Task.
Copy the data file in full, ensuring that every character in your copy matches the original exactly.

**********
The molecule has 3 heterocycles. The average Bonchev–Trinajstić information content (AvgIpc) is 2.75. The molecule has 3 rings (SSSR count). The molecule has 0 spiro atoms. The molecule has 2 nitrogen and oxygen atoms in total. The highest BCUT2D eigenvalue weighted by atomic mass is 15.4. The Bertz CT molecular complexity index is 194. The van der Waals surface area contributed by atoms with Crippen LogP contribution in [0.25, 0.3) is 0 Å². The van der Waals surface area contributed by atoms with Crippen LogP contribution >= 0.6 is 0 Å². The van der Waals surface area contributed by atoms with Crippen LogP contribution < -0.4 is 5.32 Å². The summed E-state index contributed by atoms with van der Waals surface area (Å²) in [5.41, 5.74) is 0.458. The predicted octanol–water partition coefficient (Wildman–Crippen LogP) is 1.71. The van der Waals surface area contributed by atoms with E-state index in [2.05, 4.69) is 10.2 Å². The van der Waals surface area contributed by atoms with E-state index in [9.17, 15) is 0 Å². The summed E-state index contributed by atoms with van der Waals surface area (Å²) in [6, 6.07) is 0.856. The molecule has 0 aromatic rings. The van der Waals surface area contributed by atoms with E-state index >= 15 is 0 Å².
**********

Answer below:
The molecule has 3 heterocycles. The average Bonchev–Trinajstić information content (AvgIpc) is 2.75. The molecule has 3 rings (SSSR count). The molecule has 0 spiro atoms. The molecule has 2 nitrogen and oxygen atoms in total. The highest BCUT2D eigenvalue weighted by atomic mass is 15.4. The Bertz CT molecular complexity index is 194. The van der Waals surface area contributed by atoms with Crippen LogP contribution in [0.25, 0.3) is 0 Å². The van der Waals surface area contributed by atoms with Crippen LogP contribution >= 0.6 is 0 Å². The van der Waals surface area contributed by atoms with Crippen LogP contribution < -0.4 is 5.32 Å². The summed E-state index contributed by atoms with van der Waals surface area (Å²) in [5.41, 5.74) is 0.458. The predicted octanol–water partition coefficient (Wildman–Crippen LogP) is 1.71. The van der Waals surface area contributed by atoms with E-state index in [2.05, 4.69) is 10.2 Å². The van der Waals surface area contributed by atoms with E-state index in [9.17, 15) is 0 Å². The summed E-state index contributed by atoms with van der Waals surface area (Å²) in [6, 6.07) is 0.856. The molecule has 0 aromatic rings. The van der Waals surface area contributed by atoms with E-state index >= 15 is 0 Å².